RURAL ROUTES/Margot McMillen

Buy Local for James

One Saturday morning a couple of weeks ago, our first grandchild—a boy—was born. On the same day, hundreds of thousands of folks were evacuated as Hurricane Gustav rolled toward the Louisiana Gulf Coast, the Burning Man Art Festival unrolled itself on the Nevada desert, and the Rs were on defense over McCain’s choice of VP candidates.

I don’t know if any of those events will matter to James, but these relics from his birth date will matter: Smithfield Foods was blaming their major first-quarter loss of $12.6 million on the high price of corn due to the “flawed” US policy supporting ethanol, our county health department lost two valued employees because nearly everyone can pay more than we can, and the Wall Street Journal was explaining how lobbyist wife Edwina Rogers wrapped her gifts in “sheets of real dollar bills,” sold by the US Bureau of Engraving. It was all about lining up the George Washingtons neatly on the front of the package.

I hope that, by the time James is old enough to understand, the culture that spawned those last articles are relics of a backward and forgotten time.

Smithfield, for example, survives by the grace of the taxpayer and deserves to die. The hog industry that puts thousands of hogs in confined feeding operations, or CAFOs, has never made money despite all the subsidies we throw at it. Back in 2006, hog production giants Premium Standard Farms and Smithfield announced a merger. As part of the deal, Smithfield took over $117 million debt owed by PSF. PSF had gone bankrupt two times before the sale, and they owed $4.5 million awarded to its Missouri neighbors in a nuisance suit six weeks before the merger was announced.

Smithfield owns over 1,000,000 sows (mother hogs), controlling 20% of hog production and 31% of pork packing. In much of the United States, and in north Missouri, they own 100% of the hog business because there are no other markets available to farmers.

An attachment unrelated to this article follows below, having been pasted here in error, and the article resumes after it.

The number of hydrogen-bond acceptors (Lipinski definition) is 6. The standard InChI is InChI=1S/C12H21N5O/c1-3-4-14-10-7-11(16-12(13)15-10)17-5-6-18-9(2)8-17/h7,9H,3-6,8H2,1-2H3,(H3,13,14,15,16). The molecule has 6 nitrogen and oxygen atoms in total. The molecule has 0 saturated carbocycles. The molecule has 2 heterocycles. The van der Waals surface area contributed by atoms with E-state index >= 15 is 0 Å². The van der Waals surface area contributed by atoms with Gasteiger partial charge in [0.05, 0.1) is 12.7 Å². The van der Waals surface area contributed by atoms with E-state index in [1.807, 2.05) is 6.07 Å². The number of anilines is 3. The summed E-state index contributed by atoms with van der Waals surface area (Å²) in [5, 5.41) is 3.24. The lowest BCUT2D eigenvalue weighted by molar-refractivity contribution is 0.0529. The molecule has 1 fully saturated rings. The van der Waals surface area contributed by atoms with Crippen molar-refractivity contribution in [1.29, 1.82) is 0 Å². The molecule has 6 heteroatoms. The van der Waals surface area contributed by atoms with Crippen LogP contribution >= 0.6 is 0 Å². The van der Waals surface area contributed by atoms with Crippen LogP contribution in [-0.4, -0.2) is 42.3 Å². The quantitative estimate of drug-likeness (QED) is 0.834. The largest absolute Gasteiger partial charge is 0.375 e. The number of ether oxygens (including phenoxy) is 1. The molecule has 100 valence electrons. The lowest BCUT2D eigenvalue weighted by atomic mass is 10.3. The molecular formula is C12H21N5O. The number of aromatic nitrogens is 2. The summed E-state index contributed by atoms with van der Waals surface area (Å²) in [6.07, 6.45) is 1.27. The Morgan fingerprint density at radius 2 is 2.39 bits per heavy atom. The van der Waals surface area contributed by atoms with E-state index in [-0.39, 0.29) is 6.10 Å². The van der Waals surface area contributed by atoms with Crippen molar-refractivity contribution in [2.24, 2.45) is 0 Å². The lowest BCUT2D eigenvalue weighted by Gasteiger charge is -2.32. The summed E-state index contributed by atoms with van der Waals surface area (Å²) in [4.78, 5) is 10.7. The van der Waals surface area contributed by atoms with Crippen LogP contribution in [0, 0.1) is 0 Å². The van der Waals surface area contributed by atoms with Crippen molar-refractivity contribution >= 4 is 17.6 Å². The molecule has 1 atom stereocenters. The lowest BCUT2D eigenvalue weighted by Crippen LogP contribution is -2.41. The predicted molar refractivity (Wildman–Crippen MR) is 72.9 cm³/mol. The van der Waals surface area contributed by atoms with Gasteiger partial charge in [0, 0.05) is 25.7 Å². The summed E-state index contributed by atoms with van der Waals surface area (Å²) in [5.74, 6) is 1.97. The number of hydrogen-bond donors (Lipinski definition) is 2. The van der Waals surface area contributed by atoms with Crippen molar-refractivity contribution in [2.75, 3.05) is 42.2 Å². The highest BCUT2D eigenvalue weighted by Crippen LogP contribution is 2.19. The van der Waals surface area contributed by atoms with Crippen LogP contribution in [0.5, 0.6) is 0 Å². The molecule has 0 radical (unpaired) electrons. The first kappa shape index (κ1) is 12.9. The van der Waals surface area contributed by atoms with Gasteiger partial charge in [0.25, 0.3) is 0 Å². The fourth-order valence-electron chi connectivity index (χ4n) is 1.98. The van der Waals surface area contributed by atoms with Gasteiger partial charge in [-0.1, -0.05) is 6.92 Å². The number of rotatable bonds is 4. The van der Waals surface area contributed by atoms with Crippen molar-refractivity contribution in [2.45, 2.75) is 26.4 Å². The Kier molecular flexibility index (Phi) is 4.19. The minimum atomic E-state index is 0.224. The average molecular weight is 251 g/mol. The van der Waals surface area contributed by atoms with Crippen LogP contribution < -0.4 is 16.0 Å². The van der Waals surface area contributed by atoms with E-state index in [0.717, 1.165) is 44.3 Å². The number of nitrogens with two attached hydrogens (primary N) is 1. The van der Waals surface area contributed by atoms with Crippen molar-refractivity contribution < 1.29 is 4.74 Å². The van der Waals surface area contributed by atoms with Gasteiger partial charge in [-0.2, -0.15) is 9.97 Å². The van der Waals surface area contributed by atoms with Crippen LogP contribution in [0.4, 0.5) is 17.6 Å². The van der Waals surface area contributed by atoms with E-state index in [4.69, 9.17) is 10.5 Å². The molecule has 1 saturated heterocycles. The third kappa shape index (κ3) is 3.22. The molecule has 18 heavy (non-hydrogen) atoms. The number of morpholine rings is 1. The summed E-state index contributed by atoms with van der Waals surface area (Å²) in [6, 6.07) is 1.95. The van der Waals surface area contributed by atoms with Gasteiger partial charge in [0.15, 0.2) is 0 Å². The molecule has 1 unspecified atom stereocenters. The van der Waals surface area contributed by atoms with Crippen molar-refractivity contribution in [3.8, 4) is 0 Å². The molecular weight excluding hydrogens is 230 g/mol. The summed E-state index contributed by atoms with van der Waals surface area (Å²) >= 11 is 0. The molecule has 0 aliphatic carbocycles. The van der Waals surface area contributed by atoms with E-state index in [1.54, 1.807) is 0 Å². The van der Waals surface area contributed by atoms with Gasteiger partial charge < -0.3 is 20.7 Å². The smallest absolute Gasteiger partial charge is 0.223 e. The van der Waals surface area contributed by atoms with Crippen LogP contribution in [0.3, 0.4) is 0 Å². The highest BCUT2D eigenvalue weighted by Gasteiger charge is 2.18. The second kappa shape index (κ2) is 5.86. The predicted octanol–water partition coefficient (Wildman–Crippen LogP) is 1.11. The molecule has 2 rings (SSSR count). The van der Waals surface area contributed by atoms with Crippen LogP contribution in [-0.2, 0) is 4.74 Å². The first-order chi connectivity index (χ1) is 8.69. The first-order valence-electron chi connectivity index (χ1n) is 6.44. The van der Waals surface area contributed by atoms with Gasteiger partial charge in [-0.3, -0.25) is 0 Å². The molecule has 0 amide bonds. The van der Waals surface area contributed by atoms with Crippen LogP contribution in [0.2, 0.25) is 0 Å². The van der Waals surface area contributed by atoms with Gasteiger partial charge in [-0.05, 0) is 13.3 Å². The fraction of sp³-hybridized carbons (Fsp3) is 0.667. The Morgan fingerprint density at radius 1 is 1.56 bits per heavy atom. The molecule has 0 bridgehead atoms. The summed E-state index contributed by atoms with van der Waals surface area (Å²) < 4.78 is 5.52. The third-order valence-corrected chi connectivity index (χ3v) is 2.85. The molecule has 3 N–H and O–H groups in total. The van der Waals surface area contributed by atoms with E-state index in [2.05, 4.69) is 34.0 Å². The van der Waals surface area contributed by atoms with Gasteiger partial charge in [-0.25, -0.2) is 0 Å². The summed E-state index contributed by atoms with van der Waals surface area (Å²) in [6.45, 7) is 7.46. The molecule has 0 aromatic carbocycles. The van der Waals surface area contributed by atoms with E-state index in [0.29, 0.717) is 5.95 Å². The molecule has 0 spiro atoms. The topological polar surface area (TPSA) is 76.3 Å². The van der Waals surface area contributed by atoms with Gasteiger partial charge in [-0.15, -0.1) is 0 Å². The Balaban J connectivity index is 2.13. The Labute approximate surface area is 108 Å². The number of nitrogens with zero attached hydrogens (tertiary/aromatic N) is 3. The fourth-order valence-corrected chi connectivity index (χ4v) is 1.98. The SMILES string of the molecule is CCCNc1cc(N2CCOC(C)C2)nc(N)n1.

And, in owning 100% of the hog business, the giants own 100% of the job market, the real estate market and, ultimately, the government. Owning the government, they can join other biggest losers (like Tyson, the giant chicken producer that lost $52 million in the first quarter of 2006) and pass laws that put expenses on smaller producers.

One of industry’s schemes, called “Animal ID,” is to make farmers buy tags their animals, with microchips to guarantee identity. Large producers who truck animals in a mass from one farm to the next would only have to buy one tag for each load. Those of us who move animals in small groups would have to buy a tag for each animal.

Consumers are being told that Animal ID would make the food supply more safe, but meat recalls don’t come from the farm. Instead, problems come from the packing houses. When huge packers run for long shifts without cleaning equipment, thousands of pounds of meat can be ruined. If we want safer meats, consumers and the government need to force the packers to clean up their act.

When a giant company exploits their own customers, you can bet they abuse the environment and workers. And, besides being major polluters, industrial animal raising has been found guilty of exploiting workers, usually immigrant workers that arrive in rural areas without language, contacts or any kind of advocacy. The giants that control the industry ignore the claims.

And the giants exploit local governments. Rural counties are poor. When immigrant populations arrive in their midst, they cannot provide health care or bilingual services. Local populations try to help, but they can’t. My county is not particularly poor, but our county offices struggle to keep employees and we see them leave after a year or two of service.

In the Missouri counties where Premium Standard Farms, now Smithfield, has operated for the last decade, childhood poverty hovers around 30%.

Despite their financial losses, the giants spend money on lobbyists. And one lobbyist has a wife that buys sheets of 32 dollar bills for $55 per sheet and cut them up to use as wrapping paper. And, even more insulting, NBC is planning a TV show to document the wealth. There’s a pilot trailer of PowerHouse on YouTube. Wrapping her gift, Edwina Rogers says, “The effect is fabulous. Especially for gifts to foreigners. They love it.”

If you find this insulting, vote with your dollars and starve the stupidity. Find producers that raise food locally and buy from them. Also a few days after we welcomed James to the world, Cornell University released a study that said the nation can save as much oil by buying local as we could by eliminating our cars. Buying local saves energy and communities.

Tell our lawmakers, present and future, local and federal, that we need policy to support local production.

Margot Ford McMillen farms and teaches English at a college in Fulton, Mo. Email:

From The Progressive Populist, October 1, 2008

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